Yesterday, we wrote about the player culture that the NFL is trying to overcome as it pertains to the locker room view on head injuries, and has over the past few years seen it as in their best interests to take the decision of staying in the game out of the hands of the players themselves.
These efforts, of course, not only protect the players from themselves and from a potential stigma from their peers for exiting a game, but also protects the league as they are increasingly scrutinized over the manner in which they seek to protect their players on the field.
To that end, the owners approved a series of new rules proposals yesterday aimed at making the game safer, with the headlining proposal, announced only the day before as on the table, being the introduction of an ‘injury spotter’ who will have the authority to stop the game and flag a player for evaluation who has exhibited signs of a concussion.
The rule, which was approved unanimously, will place the spotter above field level, but will be in direction communication with the officiating crew on the field. He will watch the players and look for symptoms of a head injury, and will be able to call down to stop the clock to get the player off the field and initiate a proper examination.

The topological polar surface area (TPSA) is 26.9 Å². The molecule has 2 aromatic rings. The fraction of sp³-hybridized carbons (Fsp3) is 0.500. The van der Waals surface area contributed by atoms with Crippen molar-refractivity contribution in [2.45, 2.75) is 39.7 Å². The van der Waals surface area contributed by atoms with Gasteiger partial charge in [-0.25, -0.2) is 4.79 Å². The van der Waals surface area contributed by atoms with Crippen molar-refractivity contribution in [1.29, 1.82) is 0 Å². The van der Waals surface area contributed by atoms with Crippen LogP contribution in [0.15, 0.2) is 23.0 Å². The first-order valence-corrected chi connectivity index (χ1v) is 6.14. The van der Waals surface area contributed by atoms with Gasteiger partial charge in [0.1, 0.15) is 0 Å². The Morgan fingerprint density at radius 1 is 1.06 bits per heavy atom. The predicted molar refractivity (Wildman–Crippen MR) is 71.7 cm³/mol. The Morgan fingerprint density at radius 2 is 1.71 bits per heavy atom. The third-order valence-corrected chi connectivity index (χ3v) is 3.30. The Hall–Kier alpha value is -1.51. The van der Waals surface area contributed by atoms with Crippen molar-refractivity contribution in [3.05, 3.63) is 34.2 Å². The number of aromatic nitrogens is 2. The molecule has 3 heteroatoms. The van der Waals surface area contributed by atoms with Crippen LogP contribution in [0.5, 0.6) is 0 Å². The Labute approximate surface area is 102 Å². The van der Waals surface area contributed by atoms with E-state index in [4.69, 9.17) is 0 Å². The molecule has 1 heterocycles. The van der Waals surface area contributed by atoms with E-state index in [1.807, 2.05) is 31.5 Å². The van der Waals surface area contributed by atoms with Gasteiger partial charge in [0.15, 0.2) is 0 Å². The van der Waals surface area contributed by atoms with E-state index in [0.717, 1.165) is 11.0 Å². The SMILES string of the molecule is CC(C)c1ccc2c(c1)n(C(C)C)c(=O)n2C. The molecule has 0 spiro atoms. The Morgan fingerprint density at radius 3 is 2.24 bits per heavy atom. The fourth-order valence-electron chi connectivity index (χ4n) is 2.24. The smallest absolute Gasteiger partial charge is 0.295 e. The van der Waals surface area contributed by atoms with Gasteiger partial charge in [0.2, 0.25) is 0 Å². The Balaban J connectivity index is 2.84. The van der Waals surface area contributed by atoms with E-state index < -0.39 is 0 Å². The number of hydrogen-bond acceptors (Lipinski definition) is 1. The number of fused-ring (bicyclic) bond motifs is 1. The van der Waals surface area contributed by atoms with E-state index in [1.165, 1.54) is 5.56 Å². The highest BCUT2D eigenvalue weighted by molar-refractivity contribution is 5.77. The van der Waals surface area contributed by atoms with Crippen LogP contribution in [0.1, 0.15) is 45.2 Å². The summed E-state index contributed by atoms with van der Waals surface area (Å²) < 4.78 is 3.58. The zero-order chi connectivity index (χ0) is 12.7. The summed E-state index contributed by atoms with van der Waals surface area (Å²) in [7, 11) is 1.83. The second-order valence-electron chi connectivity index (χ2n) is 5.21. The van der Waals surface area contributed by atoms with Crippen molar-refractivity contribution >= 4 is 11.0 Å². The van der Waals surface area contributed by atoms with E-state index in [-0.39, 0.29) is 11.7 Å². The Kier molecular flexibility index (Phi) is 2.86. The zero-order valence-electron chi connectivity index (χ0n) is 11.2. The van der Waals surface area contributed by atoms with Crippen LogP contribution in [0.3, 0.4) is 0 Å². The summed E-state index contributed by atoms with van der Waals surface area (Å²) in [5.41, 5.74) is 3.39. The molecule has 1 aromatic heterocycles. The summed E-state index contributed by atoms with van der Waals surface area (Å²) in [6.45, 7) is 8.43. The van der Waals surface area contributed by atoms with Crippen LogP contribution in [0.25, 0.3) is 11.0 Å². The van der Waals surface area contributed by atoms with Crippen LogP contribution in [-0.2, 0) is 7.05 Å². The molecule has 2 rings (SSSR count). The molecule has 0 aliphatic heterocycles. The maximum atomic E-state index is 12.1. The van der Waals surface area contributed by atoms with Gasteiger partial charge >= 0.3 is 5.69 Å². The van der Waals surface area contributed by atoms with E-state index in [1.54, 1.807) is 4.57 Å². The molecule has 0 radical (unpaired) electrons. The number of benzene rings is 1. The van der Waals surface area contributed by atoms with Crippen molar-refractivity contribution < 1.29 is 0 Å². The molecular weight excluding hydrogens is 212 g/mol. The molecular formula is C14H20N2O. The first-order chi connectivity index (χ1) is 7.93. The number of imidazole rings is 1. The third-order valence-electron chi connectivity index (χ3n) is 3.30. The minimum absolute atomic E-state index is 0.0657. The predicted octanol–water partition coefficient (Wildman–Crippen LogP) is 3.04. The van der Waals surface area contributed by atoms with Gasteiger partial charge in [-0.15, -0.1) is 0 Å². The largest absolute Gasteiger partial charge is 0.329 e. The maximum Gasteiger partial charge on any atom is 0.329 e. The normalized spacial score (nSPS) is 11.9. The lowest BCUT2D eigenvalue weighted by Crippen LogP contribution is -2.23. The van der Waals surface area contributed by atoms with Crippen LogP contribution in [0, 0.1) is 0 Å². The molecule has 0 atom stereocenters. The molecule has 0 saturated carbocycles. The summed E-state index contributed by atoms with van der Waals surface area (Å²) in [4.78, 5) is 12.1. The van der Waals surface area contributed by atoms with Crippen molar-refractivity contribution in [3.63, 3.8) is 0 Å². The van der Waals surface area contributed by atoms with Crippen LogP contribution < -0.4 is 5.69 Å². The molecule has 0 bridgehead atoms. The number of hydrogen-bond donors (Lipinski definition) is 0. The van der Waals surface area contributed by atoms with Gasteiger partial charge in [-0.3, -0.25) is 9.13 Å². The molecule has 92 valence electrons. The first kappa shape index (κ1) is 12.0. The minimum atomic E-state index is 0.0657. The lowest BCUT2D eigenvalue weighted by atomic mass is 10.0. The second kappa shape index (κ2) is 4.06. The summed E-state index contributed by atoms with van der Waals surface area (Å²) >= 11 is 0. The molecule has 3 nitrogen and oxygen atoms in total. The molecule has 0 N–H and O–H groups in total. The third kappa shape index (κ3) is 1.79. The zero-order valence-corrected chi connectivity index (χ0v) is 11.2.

The competition committee acknowledged that the proposal was influenced by the Julian Edelman incident during the Super Bowl, in which he took a hard shot but did not immediate come out of the game. While Dr. David Chao personally attests that Edelman was ultimately put through the proper concussion protocol, the fact that this was not immediately initiated was naturally the concern that this rule seeks to address.
While it’s unlikely that the need for the injury spotter will come up very often—the officiating crew and on-field medical staff generally does a solid job of responding to potential concussion-related injuries on the field, particularly in recent years—I believe it’s an important safety net to have in place.
As mentioned, there were other safety-oriented rules proposals passed yesterday during the owners’ meetings. Two pertain to legal blocking techniques, one further expands the definition of a defenseless player, and the final one expands a general safety practice on special teams.
Regarding the blocks that are no longer eligible, all offensive players are now barred from engaging in peel back blocks, in any circumstances. This is no longer limited to how the defensive player is approached. Also, running backs are no longer allowed to chop block a defensive player outside of the tackle box if he is already engaged with another offensive player above the waist.
The defenseless player definition has now been expanded to include wide receivers after a pass has been intercepted, which was previously not the case. Finally, the ‘defensive’, receiving team on a punting play is no longer allowed to push one another to gain an advantage, which is an extension of a rule already in place pertaining to extra points and field goals.